Back in August, Brooks Koepka had some interesting words about Dustin Johnson, whom Koepka was chasing going into the final day of the PGA Championship. “I like my chances,” he said. “When I’ve been in this position before, I’ve capitalized. I don’t know, [Johnson]’s only won one. I’m playing good. I don’t know. We’ll see.” Three months later, it looks like DJ channeled his inner MJ and took that personally. He took home his first Green Jacket at the 2020 Masters.
Dustin Johnson’s Dominance
Where to start with this one? It was a wire-to-wire victory. It was the lowest 72 hole score in Masters history—by two strokes. He didn’t have a single round worse than two under par. Despite being number one in the world coming into the tournament, Dustin Johnson was far from the biggest story coming in. That didn’t matter. This was historic.
But the stats don’t stop there. Johnson had only four holes over par. He had two bogey-free seven under 65s. Despite that, there was a moment on Sunday that a victory for DJ didn’t seem certain. Bogeys on four and five (his first on the front nine all week) dropped him down to -15. He didn’t drop another stroke. Five birdies in the next ten holes saw him five strokes ahead of second place and wearing the Green Jacket in Butler Cabin.
It was a familiar week for Rory McIlroy. Thursday was a rough three over 75. He was all but out of contention after that. But somehow, he quietly snuck into the top five, going -14 over the next three days. It was his 13th top five finish at a major, but he’s still searching for his fifth major victory.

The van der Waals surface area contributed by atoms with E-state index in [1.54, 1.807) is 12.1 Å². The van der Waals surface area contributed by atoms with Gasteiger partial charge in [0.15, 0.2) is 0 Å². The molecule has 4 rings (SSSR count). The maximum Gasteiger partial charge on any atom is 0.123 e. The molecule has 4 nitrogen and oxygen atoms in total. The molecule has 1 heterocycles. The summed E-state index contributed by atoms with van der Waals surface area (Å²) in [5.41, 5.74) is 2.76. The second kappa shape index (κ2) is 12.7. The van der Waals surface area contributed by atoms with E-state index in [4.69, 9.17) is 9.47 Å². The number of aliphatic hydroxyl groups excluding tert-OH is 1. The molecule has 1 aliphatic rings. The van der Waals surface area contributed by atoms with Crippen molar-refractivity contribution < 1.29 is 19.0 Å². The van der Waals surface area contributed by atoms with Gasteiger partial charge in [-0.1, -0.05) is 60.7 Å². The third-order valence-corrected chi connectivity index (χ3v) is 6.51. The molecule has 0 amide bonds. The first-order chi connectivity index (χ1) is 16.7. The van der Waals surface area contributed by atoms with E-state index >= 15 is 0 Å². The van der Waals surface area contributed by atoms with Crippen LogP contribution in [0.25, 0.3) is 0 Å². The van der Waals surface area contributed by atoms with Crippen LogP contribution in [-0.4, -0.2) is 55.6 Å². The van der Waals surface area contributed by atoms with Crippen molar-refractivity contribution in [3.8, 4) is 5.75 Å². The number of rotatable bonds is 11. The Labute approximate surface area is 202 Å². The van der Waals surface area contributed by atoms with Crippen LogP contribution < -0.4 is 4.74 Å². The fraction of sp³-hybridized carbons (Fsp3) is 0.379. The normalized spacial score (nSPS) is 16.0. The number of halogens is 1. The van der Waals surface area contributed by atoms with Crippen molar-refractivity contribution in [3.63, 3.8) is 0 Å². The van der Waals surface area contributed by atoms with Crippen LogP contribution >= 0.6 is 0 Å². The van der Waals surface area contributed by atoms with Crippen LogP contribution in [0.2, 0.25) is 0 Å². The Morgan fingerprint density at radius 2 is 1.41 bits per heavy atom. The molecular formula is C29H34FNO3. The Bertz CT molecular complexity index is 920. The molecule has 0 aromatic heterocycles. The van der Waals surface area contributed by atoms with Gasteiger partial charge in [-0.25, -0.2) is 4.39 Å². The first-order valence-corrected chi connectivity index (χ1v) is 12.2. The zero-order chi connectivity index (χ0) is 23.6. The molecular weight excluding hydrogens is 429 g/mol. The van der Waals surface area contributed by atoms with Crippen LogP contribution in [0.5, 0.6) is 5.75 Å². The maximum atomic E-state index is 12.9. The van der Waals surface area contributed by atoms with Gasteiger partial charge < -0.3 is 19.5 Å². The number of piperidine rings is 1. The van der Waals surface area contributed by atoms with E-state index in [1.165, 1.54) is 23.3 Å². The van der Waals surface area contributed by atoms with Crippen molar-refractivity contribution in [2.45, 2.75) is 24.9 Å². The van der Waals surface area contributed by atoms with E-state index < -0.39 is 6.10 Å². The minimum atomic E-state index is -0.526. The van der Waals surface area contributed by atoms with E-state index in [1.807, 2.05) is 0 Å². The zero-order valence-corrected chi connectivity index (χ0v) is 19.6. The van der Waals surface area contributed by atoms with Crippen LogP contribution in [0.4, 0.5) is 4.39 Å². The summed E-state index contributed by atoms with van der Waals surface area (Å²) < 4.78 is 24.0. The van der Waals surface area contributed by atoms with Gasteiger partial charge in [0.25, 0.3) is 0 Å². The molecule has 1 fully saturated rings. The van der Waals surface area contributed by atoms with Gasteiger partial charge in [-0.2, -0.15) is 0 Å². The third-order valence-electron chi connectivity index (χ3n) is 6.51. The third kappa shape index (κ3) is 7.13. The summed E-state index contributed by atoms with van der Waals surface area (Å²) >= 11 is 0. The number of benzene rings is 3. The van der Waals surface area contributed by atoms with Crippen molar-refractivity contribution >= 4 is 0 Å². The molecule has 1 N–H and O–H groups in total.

The rest of the top five featured a combination of new and familiar names. Cameron Smith and Sungjae Im were closest to Dustin Johnson, finishing -15. They were the only others with a chance, but they needed DJ to falter, which he refused to do. Justin Thomas was three behind them at -12, and Dylan Frittelli tied McIlroy at -11 to finish off the top five.
As for some other big names, Brooks Koepka and Jon Rahm finished T7, 10 back on Johnson. Webb Simpson and Patrick Reed were a stroke behind them, tied for tenth. Xander Schauffele and Patrick Cantlay were seven under at T17. Champions Tour player Bernhard Langer had a strong week, finishing three under, tied with Rickie Fowler and others in 29th.
The favorite going in, Bryson DeChambeau, struggled. He was never in contention, but he had some bad breaks throughout the tournament. On the third hole Friday, his ball was lost in the second cut, seemingly for no reason. He took a triple bogey and bogeyed the two holes after. To rub salt in the wound, a spotter found the ball after the window to look for it closed and gave it to him on the fourth tee. Who knows how the emotional DeChambeau would have reacted had his ball instead been found.
There’s no moral victories for the best golfer of all time, but this weekend was as close as it gets for Tiger. He was five under going into Sunday, but fell to -3 after 10 holes. Then came the twelfth. He hit it into Rae’s Creek three times on the par three, finishing with a 10. He could’ve packed it in; most guys probably would’ve.
Instead, Tiger birdied 13. He then pared 14. Then he birdied the last four holes, getting himself back to four over for the round. He finished the tournament one under par, tied for 38th.
Andy Ogletree was the low amateur for the week. He finished two under par and tied for 34th place.
Jordan Spieth just snuck inside the cut line. He didn’t match his wire to wire win from 2015, but he did just finish inside the top-50.
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